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The Taper Non-Event

Market mavens have been warning us about Federal Reserve (Fed) accommodation being moderated over the near future. In everyday language, this means that they expect the Fed to print less money in
order to “wind down” the aggressive accommodation that has taken place for the last four years. Hence the term “taper.” Presently, the Fed buys approximately $85 billion worth of Treasury securities and mortgages each month with newly “created” dollars. The market fears center on the belief that the gradual slowing of this new money creation will precipitate a higher interest rate spiral which, in turn, will cause another recession.

Certainly, there are other issues concerning investors (the most recent being the Syrian Civil War), but the fear of the Fed taking away the punchbowl presently overrides all others.

Frankly, our view is that this concern is based on the wrong assumptions. These assumptions emanate from the experience of rapidly expanding Federal operating deficits over the last few years, and without the Fed purchasing much of this continuing deficit, we will quickly face another credit downgrade or worse. To the contrary, we feel that the deficits are actually shrinking, and talk of a balanced budget may become a key news issue going into the off-year election next year. We actually think the numbers that are finalized by this coming Fiscal Year End will begin to show a surprising deficit shrinkage. This surprising deficit news will not result from any design or action taken by the Administration alone, but rather from a confluence of events and separate actions precipitated by players in our free economy, Congress, and the Administration.

As 2012 gave tax payers a clear warning of higher impending taxes commencing in January 2013, many individuals decided to take gains and income in 2012 in order to pay taxes at lower rates, rather than waiting and paying higher taxes in the future. Additionally, many opted to pay 2012 taxes in order to liquefy estates and transfer assets to heirs under higher lifetime exemptions. Many corporations paid billions in special dividends to take advantage of lower tax rates for stock holders. In short, all this activity resulted in abnormally high tax payments in April of this year. The IRS actually received a one- time windfall in tax revenues.

As a result, many individuals are likely paying higher estimated taxes at this year’s higher rates on income estimates derived from abnormally high levels in 2012. This creates another “windfall” for the IRS with each quarter’s estimate payments in 2013.

Additionally, economic growth is creating higher income for many corporations and individuals who, in turn, must pay taxes at this year’s high rates. Much of our economic growth is coming from the energy boom created by domestic shale oil production. Without this boom, it is questionable as to whether we would have experienced any growth at all. Nevertheless, the aggregate numbers will show higher tax revenues coming from higher economic growth taxed at higher rates.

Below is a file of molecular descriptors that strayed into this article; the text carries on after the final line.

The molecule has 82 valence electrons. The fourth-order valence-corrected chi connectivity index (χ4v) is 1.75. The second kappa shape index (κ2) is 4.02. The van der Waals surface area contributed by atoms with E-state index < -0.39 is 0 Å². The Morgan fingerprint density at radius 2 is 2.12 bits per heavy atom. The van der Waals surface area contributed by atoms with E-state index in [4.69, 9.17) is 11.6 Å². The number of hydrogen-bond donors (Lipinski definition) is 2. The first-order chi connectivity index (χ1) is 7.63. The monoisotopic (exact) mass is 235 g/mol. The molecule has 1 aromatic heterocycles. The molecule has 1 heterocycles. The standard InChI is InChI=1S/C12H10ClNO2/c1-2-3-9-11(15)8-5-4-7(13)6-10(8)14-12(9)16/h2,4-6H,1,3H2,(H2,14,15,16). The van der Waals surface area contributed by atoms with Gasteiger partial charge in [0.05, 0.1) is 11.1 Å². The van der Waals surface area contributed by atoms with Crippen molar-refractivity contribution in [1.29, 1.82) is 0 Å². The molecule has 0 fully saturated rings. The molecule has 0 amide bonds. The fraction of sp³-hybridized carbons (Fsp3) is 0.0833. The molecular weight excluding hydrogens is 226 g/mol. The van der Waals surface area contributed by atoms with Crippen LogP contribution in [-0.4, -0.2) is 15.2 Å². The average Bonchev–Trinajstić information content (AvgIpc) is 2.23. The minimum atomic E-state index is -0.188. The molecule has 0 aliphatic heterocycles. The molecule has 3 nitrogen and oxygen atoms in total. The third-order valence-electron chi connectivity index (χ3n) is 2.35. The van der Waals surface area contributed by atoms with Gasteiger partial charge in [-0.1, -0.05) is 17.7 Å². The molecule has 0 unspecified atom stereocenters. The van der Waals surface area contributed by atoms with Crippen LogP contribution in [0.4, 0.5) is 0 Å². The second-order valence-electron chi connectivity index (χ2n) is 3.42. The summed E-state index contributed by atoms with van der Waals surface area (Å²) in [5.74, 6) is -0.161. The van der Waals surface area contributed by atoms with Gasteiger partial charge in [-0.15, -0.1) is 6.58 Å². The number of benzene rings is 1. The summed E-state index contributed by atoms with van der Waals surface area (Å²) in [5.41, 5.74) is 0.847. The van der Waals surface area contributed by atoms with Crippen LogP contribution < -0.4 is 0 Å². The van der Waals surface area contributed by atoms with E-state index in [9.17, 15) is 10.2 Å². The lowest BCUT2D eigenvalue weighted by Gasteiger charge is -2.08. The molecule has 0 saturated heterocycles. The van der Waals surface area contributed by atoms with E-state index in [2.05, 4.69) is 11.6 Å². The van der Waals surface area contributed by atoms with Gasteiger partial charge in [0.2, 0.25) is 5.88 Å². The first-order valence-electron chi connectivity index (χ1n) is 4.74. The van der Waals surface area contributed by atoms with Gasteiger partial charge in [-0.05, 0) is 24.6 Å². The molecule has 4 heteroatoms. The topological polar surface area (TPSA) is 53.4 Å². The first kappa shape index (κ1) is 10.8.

On the spending side, the mandatory sequester that commenced in January is working fantastically! Government spending, with all the griping and fear mongering, has effectively been curbed. We’ve always maintained that spending was the cause of our deficit problem, and the numbers will prove this point. As sequester is a ten-year exercise, it cuts into the natural compounding within the budget. The numbers through July 2013 compared to the end of July 2011, show that the deficit as a percent of GDP (Gross Domestic Product – a proxy for the economy) has dropped from 8.3% to 4.2%. In the same timeframe, government spending has dropped from 23.3% of GDP to 20.7%, while revenues have increased from 15.1% of GDP to 16.5%. Keep in mind that these numbers include only seven months of sequester and higher tax rates. The differences promise to be even more dramatic by year end.

This combination of extraordinary high tax receipts, high economic earnings coming from a new technology boom in energy production, and a mandatory spending restraint in the form of a sequester will likely bring us to a smaller than expected deficit and possibly even a surplus in our operating budget by this time next year.

As to the stock market, many companies have probably hit profit margin peaks, making earnings growth more difficult to come by, especially in a slow growth economy. Companies benefitting from infrastructure improvement, or providing support to the booming domestic energy sector will likely have good earnings. It is no longer a rising tide that lifts all boats. Selection will become more critical. Bonds may have a rally once the deficit picture becomes more well-known, but this is likely to be only a “trade” which must be sold.

Yes, we can already hear the political rhetoric, claiming success from “well-designed” economic and tax policy. Nothing would be more disingenuous, and inaccurate. The truth is that we are fortunate for different reasons. We must be careful to continue the sequester, avoid taxing the newly revived domestic energy sector, and brace for lower tax revenues in 2014, after things normalize. As my golf buddies frequently remind me, it’s better to be lucky than good.

Finally, what about Taper? If we’re right, the Fed won’t have much to buy with newly printed dollars, making tapering a moot point. Market mavens would do better worrying about how Washington handles the debt ceiling, the budget process and the wonderful deficit situation. There’s plenty there to worry about…

About the Author


Harlan J. Cadinha
Founder, Chairman and Chief Strategist
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